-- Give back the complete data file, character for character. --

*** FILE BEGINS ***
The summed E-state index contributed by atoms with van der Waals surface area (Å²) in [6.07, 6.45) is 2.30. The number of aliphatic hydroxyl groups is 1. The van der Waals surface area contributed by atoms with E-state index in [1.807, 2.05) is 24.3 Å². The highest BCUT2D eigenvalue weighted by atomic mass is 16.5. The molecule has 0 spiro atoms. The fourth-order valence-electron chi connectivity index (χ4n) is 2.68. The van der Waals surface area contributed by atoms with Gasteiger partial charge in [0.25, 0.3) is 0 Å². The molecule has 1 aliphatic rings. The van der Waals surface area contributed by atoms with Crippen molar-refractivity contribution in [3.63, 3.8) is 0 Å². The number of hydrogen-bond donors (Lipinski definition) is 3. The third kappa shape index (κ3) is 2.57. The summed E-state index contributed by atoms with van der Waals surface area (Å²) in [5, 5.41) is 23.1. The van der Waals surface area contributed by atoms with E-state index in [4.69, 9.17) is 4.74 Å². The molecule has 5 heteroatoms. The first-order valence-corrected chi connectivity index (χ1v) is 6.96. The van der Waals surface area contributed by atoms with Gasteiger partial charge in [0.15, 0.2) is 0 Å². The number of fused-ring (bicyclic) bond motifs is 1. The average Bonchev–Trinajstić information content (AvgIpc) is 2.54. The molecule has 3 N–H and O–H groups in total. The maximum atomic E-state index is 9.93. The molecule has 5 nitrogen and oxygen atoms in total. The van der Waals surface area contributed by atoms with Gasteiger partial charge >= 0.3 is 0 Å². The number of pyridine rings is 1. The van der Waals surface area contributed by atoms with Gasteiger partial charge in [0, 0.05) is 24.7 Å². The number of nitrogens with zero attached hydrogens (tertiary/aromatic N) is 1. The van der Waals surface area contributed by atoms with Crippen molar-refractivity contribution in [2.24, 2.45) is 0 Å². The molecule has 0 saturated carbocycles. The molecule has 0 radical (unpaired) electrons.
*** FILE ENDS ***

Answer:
The summed E-state index contributed by atoms with van der Waals surface area (Å²) in [6.07, 6.45) is 2.30. The number of aliphatic hydroxyl groups is 1. The van der Waals surface area contributed by atoms with E-state index in [1.807, 2.05) is 24.3 Å². The highest BCUT2D eigenvalue weighted by atomic mass is 16.5. The molecule has 0 spiro atoms. The fourth-order valence-electron chi connectivity index (χ4n) is 2.68. The van der Waals surface area contributed by atoms with Gasteiger partial charge in [0.25, 0.3) is 0 Å². The molecule has 1 aliphatic rings. The van der Waals surface area contributed by atoms with Crippen molar-refractivity contribution in [3.63, 3.8) is 0 Å². The number of hydrogen-bond donors (Lipinski definition) is 3. The third kappa shape index (κ3) is 2.57. The summed E-state index contributed by atoms with van der Waals surface area (Å²) in [5, 5.41) is 23.1. The van der Waals surface area contributed by atoms with E-state index in [4.69, 9.17) is 4.74 Å². The molecule has 5 heteroatoms. The first-order valence-corrected chi connectivity index (χ1v) is 6.96. The van der Waals surface area contributed by atoms with Gasteiger partial charge in [0.15, 0.2) is 0 Å². The number of fused-ring (bicyclic) bond motifs is 1. The average Bonchev–Trinajstić information content (AvgIpc) is 2.54. The molecule has 3 N–H and O–H groups in total. The maximum atomic E-state index is 9.93. The molecule has 5 nitrogen and oxygen atoms in total. The van der Waals surface area contributed by atoms with Gasteiger partial charge >= 0.3 is 0 Å². The number of pyridine rings is 1. The van der Waals surface area contributed by atoms with Gasteiger partial charge in [0, 0.05) is 24.7 Å². The number of nitrogens with zero attached hydrogens (tertiary/aromatic N) is 1. The van der Waals surface area contributed by atoms with Crippen molar-refractivity contribution in [2.24, 2.45) is 0 Å². The molecule has 0 saturated carbocycles. The molecule has 0 radical (unpaired) electrons.